Two medical professionals. Two trials for the deaths of patients. Two verdicts. And an abundance of cause for concern.
Last month, RaDonda Vaught, who worked as a registered nurse in Nashville, Tennessee, was sentenced to three years of supervised probation after being convicted of reckless homicide in March for having caused the death of a patient under her care.
Ms. Vaught made a fatal error when she overrode a hospital safety medication dispensing mechanism in order to access a drug and grabbed the wrong one.
The nurse had been working in the ICU at Nashville’s Vanderbilt University Medical Center, where a 75-year-old woman with a subdural hematoma had been transferred for a PET scan to ascertain the cause of the brain bleed. The patient, however, was claustrophobic and so needed to be sedated for the procedure.
The sedative prescribed was the frequently used midazolam, trade-named Versed. Ms. Vaught was tasked with retrieving and administering the medication.
When she couldn’t find it in the dispensary, though, she disabled a safeguard, allowing her access to other drugs. And, tragically, she mistakenly pulled vercuronium, a powerful muscle relaxant that led to her patient being unable to breathe, which in turn caused cardiac arrest and, eventually, death.
Medical mistakes happen more often than we like to think, and sometimes with grave consequences. When Ms. Vaught realized her error, she became distraught and didn’t deny what she had done. Convicted of causing the death of a patient, she lost her nursing license and received her sentence.
Two weeks earlier, 400 miles to the north, a Columbus, Ohio, jury acquitted Dr. William Husel of murder. He had initially been indicted on 25 counts, but a judge dismissed 11.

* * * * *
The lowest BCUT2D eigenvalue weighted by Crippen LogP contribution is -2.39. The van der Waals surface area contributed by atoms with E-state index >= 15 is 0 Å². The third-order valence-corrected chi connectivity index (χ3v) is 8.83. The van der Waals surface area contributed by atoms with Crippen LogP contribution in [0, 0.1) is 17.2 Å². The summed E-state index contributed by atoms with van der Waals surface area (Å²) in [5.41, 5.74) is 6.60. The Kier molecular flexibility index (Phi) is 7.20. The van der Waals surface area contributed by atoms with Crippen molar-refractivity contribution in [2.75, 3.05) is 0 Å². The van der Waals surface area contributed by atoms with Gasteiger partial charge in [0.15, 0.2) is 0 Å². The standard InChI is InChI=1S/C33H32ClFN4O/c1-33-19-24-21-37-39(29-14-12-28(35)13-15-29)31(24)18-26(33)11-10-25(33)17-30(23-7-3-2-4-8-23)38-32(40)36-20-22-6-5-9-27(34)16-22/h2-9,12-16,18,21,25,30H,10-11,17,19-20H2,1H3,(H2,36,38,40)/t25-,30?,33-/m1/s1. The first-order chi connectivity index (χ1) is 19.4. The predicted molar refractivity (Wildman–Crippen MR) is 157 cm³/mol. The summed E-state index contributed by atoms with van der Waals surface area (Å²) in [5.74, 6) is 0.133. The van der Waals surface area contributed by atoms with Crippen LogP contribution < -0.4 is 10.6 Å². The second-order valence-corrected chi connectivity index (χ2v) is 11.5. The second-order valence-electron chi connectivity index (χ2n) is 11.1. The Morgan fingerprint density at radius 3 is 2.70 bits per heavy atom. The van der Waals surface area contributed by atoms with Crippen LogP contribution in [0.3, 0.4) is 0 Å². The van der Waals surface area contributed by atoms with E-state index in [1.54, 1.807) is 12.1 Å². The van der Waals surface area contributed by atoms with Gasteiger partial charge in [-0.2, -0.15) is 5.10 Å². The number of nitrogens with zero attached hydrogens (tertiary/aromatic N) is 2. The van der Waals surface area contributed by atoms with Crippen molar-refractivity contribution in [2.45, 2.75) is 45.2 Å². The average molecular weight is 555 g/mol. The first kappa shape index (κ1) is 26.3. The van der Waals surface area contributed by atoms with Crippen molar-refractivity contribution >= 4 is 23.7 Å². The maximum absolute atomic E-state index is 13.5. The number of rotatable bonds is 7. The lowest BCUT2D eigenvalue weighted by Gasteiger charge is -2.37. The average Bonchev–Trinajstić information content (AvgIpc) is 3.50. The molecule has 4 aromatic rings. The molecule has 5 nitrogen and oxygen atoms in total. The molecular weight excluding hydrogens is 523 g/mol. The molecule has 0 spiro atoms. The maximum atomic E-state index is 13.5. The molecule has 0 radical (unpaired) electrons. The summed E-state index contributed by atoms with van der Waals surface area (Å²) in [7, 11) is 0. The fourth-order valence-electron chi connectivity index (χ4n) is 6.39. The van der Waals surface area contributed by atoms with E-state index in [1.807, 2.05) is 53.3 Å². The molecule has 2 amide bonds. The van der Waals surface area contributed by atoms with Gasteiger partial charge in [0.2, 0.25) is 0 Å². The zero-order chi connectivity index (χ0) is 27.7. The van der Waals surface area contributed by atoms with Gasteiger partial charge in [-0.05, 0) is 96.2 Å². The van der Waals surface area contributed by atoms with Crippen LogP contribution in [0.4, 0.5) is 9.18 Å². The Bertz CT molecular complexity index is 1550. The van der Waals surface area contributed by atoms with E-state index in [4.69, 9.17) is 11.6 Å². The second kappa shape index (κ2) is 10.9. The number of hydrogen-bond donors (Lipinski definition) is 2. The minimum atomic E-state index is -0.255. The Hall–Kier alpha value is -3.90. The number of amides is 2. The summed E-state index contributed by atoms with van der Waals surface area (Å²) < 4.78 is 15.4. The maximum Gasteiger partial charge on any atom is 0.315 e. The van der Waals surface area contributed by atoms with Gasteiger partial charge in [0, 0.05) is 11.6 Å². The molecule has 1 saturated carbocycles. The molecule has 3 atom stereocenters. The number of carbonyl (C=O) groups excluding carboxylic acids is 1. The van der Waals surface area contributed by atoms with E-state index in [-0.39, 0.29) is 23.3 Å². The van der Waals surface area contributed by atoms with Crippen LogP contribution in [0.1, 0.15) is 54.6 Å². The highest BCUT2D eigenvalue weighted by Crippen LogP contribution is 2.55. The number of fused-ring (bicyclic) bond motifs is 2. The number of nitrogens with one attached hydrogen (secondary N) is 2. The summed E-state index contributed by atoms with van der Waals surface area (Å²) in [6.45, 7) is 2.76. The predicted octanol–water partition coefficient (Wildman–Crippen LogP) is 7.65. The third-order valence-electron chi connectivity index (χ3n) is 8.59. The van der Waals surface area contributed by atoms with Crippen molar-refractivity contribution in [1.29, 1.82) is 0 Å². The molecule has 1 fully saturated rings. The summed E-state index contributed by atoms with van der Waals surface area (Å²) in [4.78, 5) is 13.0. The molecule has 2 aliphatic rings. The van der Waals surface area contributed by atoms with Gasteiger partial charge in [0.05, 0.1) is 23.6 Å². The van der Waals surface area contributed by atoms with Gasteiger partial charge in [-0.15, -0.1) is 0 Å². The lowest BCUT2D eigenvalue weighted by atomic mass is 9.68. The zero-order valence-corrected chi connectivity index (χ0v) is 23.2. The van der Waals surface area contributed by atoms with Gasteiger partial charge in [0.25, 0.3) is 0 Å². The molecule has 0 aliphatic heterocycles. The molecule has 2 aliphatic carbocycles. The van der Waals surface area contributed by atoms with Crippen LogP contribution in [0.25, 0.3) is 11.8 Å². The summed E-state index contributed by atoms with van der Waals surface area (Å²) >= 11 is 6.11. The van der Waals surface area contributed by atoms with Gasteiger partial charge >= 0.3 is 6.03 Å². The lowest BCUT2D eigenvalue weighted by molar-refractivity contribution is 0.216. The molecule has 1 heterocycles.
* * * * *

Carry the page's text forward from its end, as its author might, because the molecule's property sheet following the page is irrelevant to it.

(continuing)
Working at Mount Carmel Hospital West, Dr. Husel had administered the narcotic fentanyl to physically compromised patients. Typical doses are 100 micrograms. He chose doses ranging from 500 to 2,000, the latter considered by the DEA to be potentially lethal.
Over 50 witnesses, including doctors and nurses, testified for the prosecution, contending that the doses were intended to kill the patients. Relatives described their loved ones’ sudden and quick declines.
Dr. Husel did not testify in his defense. His lawyers called only one witness, another doctor, who testified that the 14 patients had severe and terminal illnesses that caused their deaths.
That same doctor, though, was quoted by prosecutors as having said that Dr. Husel had administered “doses of fentanyl at a level that they [the staff] internally believed were inappropriate and not for a legitimate medical purpose” and, one prosecutor contended, “were designed to hasten the death of the patients that were being treated.”
But the prosecution could not conclusively prove a motive for Dr. Husel’s actions, and Ohio has no law defining the maximum dosage of fentanyl, allowing doctors to use the drug as they see fit. Hence Dr. Husel’s acquittal.
Ms. Vaught’s crime was an accident. Dr. Husel’s, at least in the view of the prosecution, was intentional. Certainly, he knew that large doses of fentanyl would imperil the lives of the patients who died under his care. Whatever his motivation and whether or not his actions were criminally prosecutable, he seemingly spurned the medical principle “First do no harm.”
There is much to unpack here. Just how often are preventable medical mistakes made by nurses? Does prosecuting those that are discovered do societal harm by discouraging nursing as a profession? Or does it help ensure that nurses are more careful and that hospitals don’t overwork them?
How common is it for doctors, protected by rules allowing them broad judgments, to take upon themselves the role of deciding whether someone’s life is worth maintaining or whether the person would best be “relieved” of living?
The state of medical care in our country has plenty of problems. From the inflated and outrageous costs of drugs and treatments, to an insurance industry in perpetual tugs-of-war with health providers, to lawsuit-fear-driven unnecessary diagnostic procedures and treatments to paperwork overloads that waste time and resources.
But it shouldn’t be too much to ask that nurses be meticulously careful when administering drugs.
And that doctors not consider themselves judges of the value of patients’ lives.